In my post Live Like a College Student, I encouraged new grads to continue being frugal and to save money. But what if you’re already frugal? I know a few friends and relatives in their 20s who aren’t living the high life and have a healthy savings rate, but unfortunately, the money is sitting idly in a bank account. So what should they be doing with their money instead?
“But I’m scared of the stock market,” you say
Rather than leaving a large amount of your savings in a bank account, make your money work for you. Many people, especially millenials, fear the stock market. While it is understandable to be apprehensive being that you observed the 2008 stock market crash and subsequent recession wreck havoc on many people’s finances. The media has also done a great job in scaring people. However, you have to invest your money if you want to build wealth. Hiding the bulk of your savings in your mattress or in a savings account won’t do that. In fact, the value of your money will be eroded by inflation. No one can predict what the stock market will do, but it’s very likely that another stock market crash will occur. But that’s okay because the stock market has historically given investors about an 8% return. Remember, you’re young and you’re a long-term investor. The next time there is a stock market crash, just think of it as stocks going on sale and a buying opportunity.
But I don’t know how to invest?,” you ask.
Other than being scared of investing, a lot of people are also intimidated because they don’t know the first thing about investing. Don’t worry if you don’t know much about investing or have any inclination to learn. You can set up a “lazy portfolio” and it’ll probably perform better than your friends who “think” they can beat the stock market. Or if you want to be even more hands-off, just invest in an “all-in-one” fund.
Some, on the other hand, think they know more about investing than they really do and “invest” in individual stocks. For most people, they’re better off sticking with index funds. Like many of my peers when I was in my 20s, I thought I could beat the market by predicting which stocks would soar. Well my track record is pretty poor, and I would have done a lot better just investing in an index fund.
Automate your savings
Automating your savings makes saving money easy. By having money automatically sent from your paycheck to your 401k/IRA account/etc, you take the stress out of saving. Even better, every time you receive a raise, increase the amount you save. I have received steady increases in pay the last few years, but my paycheck has stayed about the same. This prevents lifestyle inflation as you’ll never miss the money since it is out of sight, out of mind.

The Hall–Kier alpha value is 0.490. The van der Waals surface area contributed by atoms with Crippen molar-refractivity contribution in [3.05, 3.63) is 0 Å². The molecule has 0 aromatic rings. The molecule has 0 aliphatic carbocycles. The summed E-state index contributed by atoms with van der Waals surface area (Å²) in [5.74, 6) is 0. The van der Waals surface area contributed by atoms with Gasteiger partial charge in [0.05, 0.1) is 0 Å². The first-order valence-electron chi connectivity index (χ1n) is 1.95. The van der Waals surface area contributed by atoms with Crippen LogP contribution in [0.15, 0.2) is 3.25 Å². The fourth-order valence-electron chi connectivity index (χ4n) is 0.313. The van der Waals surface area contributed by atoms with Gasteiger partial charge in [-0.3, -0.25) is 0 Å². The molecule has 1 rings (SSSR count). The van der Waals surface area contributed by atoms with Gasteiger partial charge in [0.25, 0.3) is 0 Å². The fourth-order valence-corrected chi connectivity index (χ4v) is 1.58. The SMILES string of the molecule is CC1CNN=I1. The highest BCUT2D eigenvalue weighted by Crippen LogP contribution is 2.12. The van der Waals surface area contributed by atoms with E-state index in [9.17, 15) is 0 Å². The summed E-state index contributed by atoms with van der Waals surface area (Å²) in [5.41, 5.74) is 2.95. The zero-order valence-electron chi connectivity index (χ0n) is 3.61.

As for your 401k, don’t settle for saving up to the match. Save much more than that if you have decent options in your 401k (if not, invest in an IRA account). At my first job, my employer matched up to 5%, and I thought I was a rockstar when I increased my contribution to 7%. That’s just not going to cut it. But of course, at a minimum, invest up to what your company matches. Don’t make the mistake of many Boeing employees who have collectively turned down $98 million in matching funds by not contributing up to the match.
Real Estate: Should I buy or rent?
For most people in their 20s, just starting in their careers, it’s probably better to rent rather than buy a place. You want the flexibility just in case your career takes you someplace else. You don’t want to be forced to sell your home as there are transactional costs and you might get caught in a down market. Plus, you’re young, who wants to be stuck maintaining the yard and taking care of other home-related projects? However, there are some instances where I do think it would make sense to buy a house at that stage of your life.
I have a friend who purchased a duplex a few years after he graduated from college. He rented out one unit and also rented a room to a friend in his unit. The rental income that he received paid for his mortgage. He was living rent-free! Now, years later, the property has also appreciated so it’s been a great investment for him. So, I think it makes sense to purchase a house in your 20s if you’re purchasing the property as an investment and it will cash flow. It definitely depends on where you live. It makes sense to buy in some areas in the country, whereas it makes more sense to continue renting in other parts. Check out the Rent vs Buy calculator to help you make your decision.
Increase your income
Invest in yourself and acquire marketable skills to increase your salary. While in some circumstances you may need to go to graduate school, you don’t necessarily have to quit your job to acquire new skills, as it’s possible to learn new skills online. Check out Udemy or Treehouse. Another way to increase your income is to have a “side hustle” or part-time job. Check out this site for a list of 50 side hustle ideas.
What other advice would you give to someone just starting out on their financial journey? What advice would you give your 22 year old self about finances?